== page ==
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|French to English translations [Non-PRO]|
|French term or phrase: savatage|
|Name of rock band|
|doing footboxing/savate (kicking a**)|
Here's the explanation of that name, in French:
Les Critiques de Concerts du Grand EST - Belfort - Franche Comté
... Savatage: (C'est eux qui le disent, prononciation à la française, c'est-à-dire coup de chausson!) Jon Oliva aux claviers et en special guest Jeff Waters en ...
The key is "coup de chausson" (shoe). That is, these folks have built their name on the French sport of savate, footboxing (entry taken from the Grand dictionnaire de la terminologie):
foot boxing (a)
French foot boxing (a)
savate n f (a)
Genre de pugilat où les adversaires se frappent avec les pieds. (a)
Note(s): Ce sport se pratiquait surtout au 17e siècle en France. (a)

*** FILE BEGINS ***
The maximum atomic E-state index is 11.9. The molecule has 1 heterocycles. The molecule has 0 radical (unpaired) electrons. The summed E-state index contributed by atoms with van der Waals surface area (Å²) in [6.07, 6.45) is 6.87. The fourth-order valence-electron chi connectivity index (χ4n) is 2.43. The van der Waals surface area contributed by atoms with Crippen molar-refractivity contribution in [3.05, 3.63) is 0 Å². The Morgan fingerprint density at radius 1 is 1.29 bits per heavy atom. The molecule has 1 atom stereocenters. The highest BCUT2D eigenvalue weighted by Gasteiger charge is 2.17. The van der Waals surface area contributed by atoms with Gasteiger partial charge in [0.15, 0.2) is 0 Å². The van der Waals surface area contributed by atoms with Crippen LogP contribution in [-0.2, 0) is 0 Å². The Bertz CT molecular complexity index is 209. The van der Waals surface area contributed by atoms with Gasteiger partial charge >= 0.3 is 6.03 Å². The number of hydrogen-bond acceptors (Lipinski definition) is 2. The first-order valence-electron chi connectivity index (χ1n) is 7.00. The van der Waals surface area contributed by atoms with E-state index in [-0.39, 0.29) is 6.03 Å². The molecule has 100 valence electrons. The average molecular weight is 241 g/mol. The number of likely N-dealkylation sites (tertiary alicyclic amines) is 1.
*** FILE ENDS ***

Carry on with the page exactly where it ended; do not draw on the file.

The -age ending in French indicates an action, that is, these folks are *doing* savate/footboxing, or, in a figurative sense, they are (doing the action of) kicking. (My suspicion is that they mean they are dedicated to what we would call in English "kicking a**").
Selected response from:
Local time: 09:26
|Thanks very much!!!!!!!!!!!!!!!!!!!!!!!!|
I am not a fan of the band, I have never heard of them.
A Serbian friend likes them and we were discussing what savatage means. He had an idea that it meant dancing with kicking "savate" and therefore wanted to know the American term for this. I had come up with "moshing" which is more of a fight than dancing. Kids........
I thought I might post it here and see what turned up.
I didn't know it was such a contravercial term!
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